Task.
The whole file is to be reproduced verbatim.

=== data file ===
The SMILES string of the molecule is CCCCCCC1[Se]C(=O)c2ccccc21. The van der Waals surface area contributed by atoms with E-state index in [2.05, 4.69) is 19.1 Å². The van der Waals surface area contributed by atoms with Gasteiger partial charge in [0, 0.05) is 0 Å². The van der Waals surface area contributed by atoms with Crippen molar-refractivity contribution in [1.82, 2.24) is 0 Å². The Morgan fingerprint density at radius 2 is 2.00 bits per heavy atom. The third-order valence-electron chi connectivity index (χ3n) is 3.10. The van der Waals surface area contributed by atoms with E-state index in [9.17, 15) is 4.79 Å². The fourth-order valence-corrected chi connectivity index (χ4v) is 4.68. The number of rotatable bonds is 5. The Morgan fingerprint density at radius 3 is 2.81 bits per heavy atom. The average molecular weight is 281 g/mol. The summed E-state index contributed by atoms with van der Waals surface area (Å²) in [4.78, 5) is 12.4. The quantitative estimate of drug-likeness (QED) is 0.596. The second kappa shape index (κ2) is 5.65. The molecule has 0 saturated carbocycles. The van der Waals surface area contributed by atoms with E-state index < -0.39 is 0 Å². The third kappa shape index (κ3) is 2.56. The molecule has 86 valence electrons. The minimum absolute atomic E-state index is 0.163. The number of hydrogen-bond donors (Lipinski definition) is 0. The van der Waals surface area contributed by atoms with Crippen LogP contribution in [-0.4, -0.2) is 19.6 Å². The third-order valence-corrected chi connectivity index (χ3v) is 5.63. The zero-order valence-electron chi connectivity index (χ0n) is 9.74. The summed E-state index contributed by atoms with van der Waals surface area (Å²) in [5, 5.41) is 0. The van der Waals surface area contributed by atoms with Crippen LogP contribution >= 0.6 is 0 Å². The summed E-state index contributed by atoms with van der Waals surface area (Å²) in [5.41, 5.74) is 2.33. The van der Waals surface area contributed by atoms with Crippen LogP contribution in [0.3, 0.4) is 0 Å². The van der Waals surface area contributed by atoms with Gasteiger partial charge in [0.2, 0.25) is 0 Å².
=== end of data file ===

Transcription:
The SMILES string of the molecule is CCCCCCC1[Se]C(=O)c2ccccc21. The van der Waals surface area contributed by atoms with E-state index in [2.05, 4.69) is 19.1 Å². The van der Waals surface area contributed by atoms with Gasteiger partial charge in [0, 0.05) is 0 Å². The van der Waals surface area contributed by atoms with Crippen molar-refractivity contribution in [1.82, 2.24) is 0 Å². The Morgan fingerprint density at radius 2 is 2.00 bits per heavy atom. The third-order valence-electron chi connectivity index (χ3n) is 3.10. The van der Waals surface area contributed by atoms with E-state index in [9.17, 15) is 4.79 Å². The fourth-order valence-corrected chi connectivity index (χ4v) is 4.68. The number of rotatable bonds is 5. The Morgan fingerprint density at radius 3 is 2.81 bits per heavy atom. The average molecular weight is 281 g/mol. The summed E-state index contributed by atoms with van der Waals surface area (Å²) in [4.78, 5) is 12.4. The quantitative estimate of drug-likeness (QED) is 0.596. The second kappa shape index (κ2) is 5.65. The molecule has 0 saturated carbocycles. The van der Waals surface area contributed by atoms with E-state index < -0.39 is 0 Å². The third kappa shape index (κ3) is 2.56. The molecule has 86 valence electrons. The minimum absolute atomic E-state index is 0.163. The number of hydrogen-bond donors (Lipinski definition) is 0. The van der Waals surface area contributed by atoms with Crippen LogP contribution in [-0.4, -0.2) is 19.6 Å². The third-order valence-corrected chi connectivity index (χ3v) is 5.63. The zero-order valence-electron chi connectivity index (χ0n) is 9.74. The summed E-state index contributed by atoms with van der Waals surface area (Å²) in [5, 5.41) is 0. The van der Waals surface area contributed by atoms with Crippen LogP contribution >= 0.6 is 0 Å². The summed E-state index contributed by atoms with van der Waals surface area (Å²) in [5.41, 5.74) is 2.33. The van der Waals surface area contributed by atoms with Crippen LogP contribution in [0.3, 0.4) is 0 Å². The van der Waals surface area contributed by atoms with Gasteiger partial charge in [0.2, 0.25) is 0 Å².